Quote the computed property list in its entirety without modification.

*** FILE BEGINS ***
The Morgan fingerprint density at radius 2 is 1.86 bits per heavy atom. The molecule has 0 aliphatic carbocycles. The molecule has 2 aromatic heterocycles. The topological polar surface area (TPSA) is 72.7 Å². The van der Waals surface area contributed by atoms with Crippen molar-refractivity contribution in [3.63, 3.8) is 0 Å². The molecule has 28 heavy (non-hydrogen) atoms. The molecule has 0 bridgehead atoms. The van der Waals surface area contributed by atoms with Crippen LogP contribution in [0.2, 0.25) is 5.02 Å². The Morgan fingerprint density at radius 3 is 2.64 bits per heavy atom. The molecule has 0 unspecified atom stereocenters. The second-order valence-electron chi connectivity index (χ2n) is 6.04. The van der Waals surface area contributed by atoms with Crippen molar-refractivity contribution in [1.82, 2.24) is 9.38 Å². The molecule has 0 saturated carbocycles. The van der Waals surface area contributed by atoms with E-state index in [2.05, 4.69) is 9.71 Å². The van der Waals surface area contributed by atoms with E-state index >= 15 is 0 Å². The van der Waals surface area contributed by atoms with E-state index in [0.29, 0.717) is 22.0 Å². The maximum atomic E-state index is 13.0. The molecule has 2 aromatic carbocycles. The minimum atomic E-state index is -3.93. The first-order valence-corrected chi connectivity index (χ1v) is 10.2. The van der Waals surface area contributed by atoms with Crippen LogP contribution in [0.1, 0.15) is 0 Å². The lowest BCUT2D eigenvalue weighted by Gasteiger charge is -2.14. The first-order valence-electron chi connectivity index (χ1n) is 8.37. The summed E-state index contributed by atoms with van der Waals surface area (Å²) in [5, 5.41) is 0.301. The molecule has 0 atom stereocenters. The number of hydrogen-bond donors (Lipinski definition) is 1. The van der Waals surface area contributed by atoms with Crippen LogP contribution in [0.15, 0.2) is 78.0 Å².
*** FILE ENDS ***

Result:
The Morgan fingerprint density at radius 2 is 1.86 bits per heavy atom. The molecule has 0 aliphatic carbocycles. The molecule has 2 aromatic heterocycles. The topological polar surface area (TPSA) is 72.7 Å². The van der Waals surface area contributed by atoms with Crippen molar-refractivity contribution in [3.63, 3.8) is 0 Å². The molecule has 28 heavy (non-hydrogen) atoms. The molecule has 0 bridgehead atoms. The van der Waals surface area contributed by atoms with Crippen LogP contribution in [0.2, 0.25) is 5.02 Å². The Morgan fingerprint density at radius 3 is 2.64 bits per heavy atom. The molecule has 0 unspecified atom stereocenters. The second-order valence-electron chi connectivity index (χ2n) is 6.04. The van der Waals surface area contributed by atoms with Crippen molar-refractivity contribution in [1.82, 2.24) is 9.38 Å². The molecule has 0 saturated carbocycles. The van der Waals surface area contributed by atoms with E-state index in [2.05, 4.69) is 9.71 Å². The van der Waals surface area contributed by atoms with E-state index >= 15 is 0 Å². The van der Waals surface area contributed by atoms with E-state index in [0.29, 0.717) is 22.0 Å². The maximum atomic E-state index is 13.0. The molecule has 2 aromatic carbocycles. The minimum atomic E-state index is -3.93. The first-order valence-corrected chi connectivity index (χ1v) is 10.2. The van der Waals surface area contributed by atoms with Crippen LogP contribution in [0.1, 0.15) is 0 Å². The lowest BCUT2D eigenvalue weighted by Gasteiger charge is -2.14. The first-order valence-electron chi connectivity index (χ1n) is 8.37. The summed E-state index contributed by atoms with van der Waals surface area (Å²) in [5, 5.41) is 0.301. The molecule has 0 atom stereocenters. The number of hydrogen-bond donors (Lipinski definition) is 1. The van der Waals surface area contributed by atoms with Crippen LogP contribution in [0.15, 0.2) is 78.0 Å².